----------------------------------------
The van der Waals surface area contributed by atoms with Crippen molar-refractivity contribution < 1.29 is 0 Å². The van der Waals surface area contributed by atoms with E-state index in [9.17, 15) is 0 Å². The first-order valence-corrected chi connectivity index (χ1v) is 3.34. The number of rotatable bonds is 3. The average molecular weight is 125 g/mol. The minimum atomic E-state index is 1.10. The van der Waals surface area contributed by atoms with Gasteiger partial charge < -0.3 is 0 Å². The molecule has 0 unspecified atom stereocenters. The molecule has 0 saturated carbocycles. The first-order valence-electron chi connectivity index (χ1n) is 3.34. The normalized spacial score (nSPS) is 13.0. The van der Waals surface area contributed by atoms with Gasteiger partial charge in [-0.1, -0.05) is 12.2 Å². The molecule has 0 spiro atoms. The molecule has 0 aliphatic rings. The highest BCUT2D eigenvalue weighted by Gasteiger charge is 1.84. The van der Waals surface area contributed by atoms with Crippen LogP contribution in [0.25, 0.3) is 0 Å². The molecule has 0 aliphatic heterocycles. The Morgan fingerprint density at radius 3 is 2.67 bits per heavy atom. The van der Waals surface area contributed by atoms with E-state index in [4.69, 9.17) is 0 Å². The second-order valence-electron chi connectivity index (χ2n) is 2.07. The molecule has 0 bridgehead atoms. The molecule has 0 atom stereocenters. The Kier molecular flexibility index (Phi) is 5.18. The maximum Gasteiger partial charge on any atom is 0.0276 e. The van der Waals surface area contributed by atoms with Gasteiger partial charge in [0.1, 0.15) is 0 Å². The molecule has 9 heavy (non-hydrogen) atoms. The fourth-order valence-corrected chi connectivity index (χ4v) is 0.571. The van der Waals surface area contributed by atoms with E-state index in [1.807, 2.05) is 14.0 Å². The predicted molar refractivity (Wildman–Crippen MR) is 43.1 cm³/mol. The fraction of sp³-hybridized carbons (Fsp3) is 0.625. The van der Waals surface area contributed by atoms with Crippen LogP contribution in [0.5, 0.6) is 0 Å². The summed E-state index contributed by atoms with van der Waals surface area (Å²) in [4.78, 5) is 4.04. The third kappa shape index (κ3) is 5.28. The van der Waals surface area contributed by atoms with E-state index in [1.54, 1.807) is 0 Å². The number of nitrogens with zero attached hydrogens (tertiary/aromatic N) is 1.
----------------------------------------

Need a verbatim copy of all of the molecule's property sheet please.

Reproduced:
The van der Waals surface area contributed by atoms with Crippen molar-refractivity contribution < 1.29 is 0 Å². The van der Waals surface area contributed by atoms with E-state index in [9.17, 15) is 0 Å². The first-order valence-corrected chi connectivity index (χ1v) is 3.34. The number of rotatable bonds is 3. The average molecular weight is 125 g/mol. The minimum atomic E-state index is 1.10. The van der Waals surface area contributed by atoms with Gasteiger partial charge < -0.3 is 0 Å². The molecule has 0 unspecified atom stereocenters. The molecule has 0 saturated carbocycles. The first-order valence-electron chi connectivity index (χ1n) is 3.34. The normalized spacial score (nSPS) is 13.0. The van der Waals surface area contributed by atoms with Gasteiger partial charge in [-0.1, -0.05) is 12.2 Å². The molecule has 0 spiro atoms. The molecule has 0 aliphatic rings. The highest BCUT2D eigenvalue weighted by Gasteiger charge is 1.84. The van der Waals surface area contributed by atoms with Crippen LogP contribution in [0.25, 0.3) is 0 Å². The molecule has 0 aliphatic heterocycles. The Morgan fingerprint density at radius 3 is 2.67 bits per heavy atom. The van der Waals surface area contributed by atoms with E-state index in [4.69, 9.17) is 0 Å². The second-order valence-electron chi connectivity index (χ2n) is 2.07. The molecule has 0 bridgehead atoms. The molecule has 0 atom stereocenters. The Kier molecular flexibility index (Phi) is 5.18. The maximum Gasteiger partial charge on any atom is 0.0276 e. The van der Waals surface area contributed by atoms with Gasteiger partial charge in [0.1, 0.15) is 0 Å². The molecule has 9 heavy (non-hydrogen) atoms. The fourth-order valence-corrected chi connectivity index (χ4v) is 0.571. The van der Waals surface area contributed by atoms with E-state index in [1.807, 2.05) is 14.0 Å². The predicted molar refractivity (Wildman–Crippen MR) is 43.1 cm³/mol. The fraction of sp³-hybridized carbons (Fsp3) is 0.625. The van der Waals surface area contributed by atoms with Crippen LogP contribution in [0.5, 0.6) is 0 Å². The summed E-state index contributed by atoms with van der Waals surface area (Å²) in [4.78, 5) is 4.04. The third kappa shape index (κ3) is 5.28. The van der Waals surface area contributed by atoms with E-state index in [1.54, 1.807) is 0 Å². The number of nitrogens with zero attached hydrogens (tertiary/aromatic N) is 1.